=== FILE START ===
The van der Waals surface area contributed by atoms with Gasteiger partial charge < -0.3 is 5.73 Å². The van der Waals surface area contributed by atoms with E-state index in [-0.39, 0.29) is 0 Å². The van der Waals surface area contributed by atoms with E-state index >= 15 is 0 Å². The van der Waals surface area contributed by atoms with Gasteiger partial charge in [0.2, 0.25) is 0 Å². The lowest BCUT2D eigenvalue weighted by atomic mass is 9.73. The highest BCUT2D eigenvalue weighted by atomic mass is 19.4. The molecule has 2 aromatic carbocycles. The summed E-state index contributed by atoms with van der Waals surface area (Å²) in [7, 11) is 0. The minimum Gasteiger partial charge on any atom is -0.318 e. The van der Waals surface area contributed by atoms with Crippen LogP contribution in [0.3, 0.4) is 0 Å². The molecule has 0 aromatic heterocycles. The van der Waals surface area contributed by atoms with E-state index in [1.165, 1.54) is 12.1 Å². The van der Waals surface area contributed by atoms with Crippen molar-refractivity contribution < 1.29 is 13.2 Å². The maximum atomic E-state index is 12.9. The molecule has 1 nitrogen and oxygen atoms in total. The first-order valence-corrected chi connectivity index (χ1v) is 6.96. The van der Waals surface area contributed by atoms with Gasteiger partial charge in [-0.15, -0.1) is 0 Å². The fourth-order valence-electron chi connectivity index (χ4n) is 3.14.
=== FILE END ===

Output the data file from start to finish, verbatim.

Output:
The van der Waals surface area contributed by atoms with Gasteiger partial charge < -0.3 is 5.73 Å². The van der Waals surface area contributed by atoms with E-state index in [-0.39, 0.29) is 0 Å². The van der Waals surface area contributed by atoms with E-state index >= 15 is 0 Å². The van der Waals surface area contributed by atoms with Gasteiger partial charge in [0.2, 0.25) is 0 Å². The lowest BCUT2D eigenvalue weighted by atomic mass is 9.73. The highest BCUT2D eigenvalue weighted by atomic mass is 19.4. The molecule has 2 aromatic carbocycles. The summed E-state index contributed by atoms with van der Waals surface area (Å²) in [7, 11) is 0. The minimum Gasteiger partial charge on any atom is -0.318 e. The van der Waals surface area contributed by atoms with Crippen LogP contribution in [0.3, 0.4) is 0 Å². The molecule has 0 aromatic heterocycles. The van der Waals surface area contributed by atoms with E-state index in [1.165, 1.54) is 12.1 Å². The van der Waals surface area contributed by atoms with Crippen molar-refractivity contribution < 1.29 is 13.2 Å². The maximum atomic E-state index is 12.9. The molecule has 1 nitrogen and oxygen atoms in total. The first-order valence-corrected chi connectivity index (χ1v) is 6.96. The van der Waals surface area contributed by atoms with Gasteiger partial charge in [-0.15, -0.1) is 0 Å². The fourth-order valence-electron chi connectivity index (χ4n) is 3.14.